Committed Sustained Informed - Intercession
A New Season
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"A New Season"

"Identity" (Relational Truth: part 3)

          The eleventh chapter of The Book of the Prophet Hosea begins with these words: "Thus says the LORD: When Israel was a child I loved him, out of Egypt I called my son" (Hos. 11:1). Again, one notes the presence of the first three foundational elements in the formation of a contemplative intercessor that were mentioned in the previous teaching: "I loved him" (love); "my son" (relationship); and "a child" (identity). The Father "calls" me out of "Egypt"--the place that is associated biblically with slavery and captivity. The Father calls me out of the 'Egyptian fleshpots' of a false identity--the slavery to worldly attitudes, values and fears-- and "calls" me into the truth of my identity as child and as son or daughter: "I have called you by name: you are mine" (Is. 43:1). In John 8:32 Jesus states, "You will know the truth, and the truth will set you free." In calling me into my true identity, the Father calls me into freedom.

          In the gospel story of the prodigal son (Luke 15:1-32), a wayward son is reunited with his father and in being so, he is restored to the truth of his relationship with his father and even "reclaimed" by his father: "This son of mine was dead, and has come to life again; he was lost and has been found" (Luke 15:24). The son's previous choices were made based upon his own false sense of identity and, hence, were based upon an erroneous understanding of freedom which resulted in his becoming "lost" and spiritually "dead": "He squandered his inheritance on a life of dissipation" (Luke 15:13).  Being 'found' and 'coming to life again' are associated with the grace of the son's return ("coming to his senses"--[verse 17]; "so he got up and went back to the father"--[verse 20]), his being embraced and kissed by his father and reset in relational truth to the father: "This son of mine" (verse 24). Only a son can truly "be at home"--not a slave:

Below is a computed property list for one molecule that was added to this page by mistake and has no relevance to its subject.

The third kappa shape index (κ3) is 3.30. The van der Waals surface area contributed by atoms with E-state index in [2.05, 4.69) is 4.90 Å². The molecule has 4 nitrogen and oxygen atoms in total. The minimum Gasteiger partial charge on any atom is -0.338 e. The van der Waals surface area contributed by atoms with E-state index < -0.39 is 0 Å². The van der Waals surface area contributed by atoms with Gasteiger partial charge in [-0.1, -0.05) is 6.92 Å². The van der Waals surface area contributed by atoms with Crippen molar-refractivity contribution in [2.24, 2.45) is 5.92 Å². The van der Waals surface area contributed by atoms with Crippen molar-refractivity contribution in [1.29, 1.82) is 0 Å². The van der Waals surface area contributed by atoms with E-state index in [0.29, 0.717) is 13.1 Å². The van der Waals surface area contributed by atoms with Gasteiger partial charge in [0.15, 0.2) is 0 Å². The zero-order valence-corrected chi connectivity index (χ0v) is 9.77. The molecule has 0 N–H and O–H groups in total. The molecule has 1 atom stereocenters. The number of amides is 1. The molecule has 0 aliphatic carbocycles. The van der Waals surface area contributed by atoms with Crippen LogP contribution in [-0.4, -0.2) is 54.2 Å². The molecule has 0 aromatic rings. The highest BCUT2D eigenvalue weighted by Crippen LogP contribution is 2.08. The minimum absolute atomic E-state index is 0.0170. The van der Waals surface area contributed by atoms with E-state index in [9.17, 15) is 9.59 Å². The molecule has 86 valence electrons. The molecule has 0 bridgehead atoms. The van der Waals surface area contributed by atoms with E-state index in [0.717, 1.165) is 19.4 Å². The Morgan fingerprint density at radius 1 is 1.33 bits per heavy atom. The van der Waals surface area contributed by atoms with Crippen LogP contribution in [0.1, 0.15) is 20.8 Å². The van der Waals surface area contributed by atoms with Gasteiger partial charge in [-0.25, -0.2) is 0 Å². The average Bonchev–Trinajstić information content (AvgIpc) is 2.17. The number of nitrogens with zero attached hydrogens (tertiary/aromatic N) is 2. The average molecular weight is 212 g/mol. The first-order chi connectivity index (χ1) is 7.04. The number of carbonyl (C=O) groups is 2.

"So, you are no longer a slave but a child, and if a child then also an heir, through God" (Gal.4:7). 

           The Father calls forth my true identity. It is up to me to respond. When I do respond my true identity can come forth:

"When Israel came forth from Egypt, the house of Jacob from an alien people, Judah became God's holy place, Israel God's domain" (Psalm 114:1-2).

The word, alien, can mean 'foreign; outsider'. Not only is a false identity 'foreign' to the truth of my being son or daughter of the Father, but a false identity also imprisons me as an 'outsider'--one who lives outside of a personal, loving relationship with the Father. Again, towards the beginning of the story of the prodigal son we are told that the son "set off to a distant country" (Luke 15:13) - "distant" meaning, 'separate, far removed, or far apart in relationship'. Rather, each of us has been re-created to live now 'inside' the Father's embrace, 'at home' in an intense relational intimacy with the Father!


1)   How do I experience my freedom as a true son or daughter of the Father?

2)   Can I recall my own personal journey back to the Father?


Any scripture from the text; Psalm 103:13; 2Cr.6:18; Gal. 5:1



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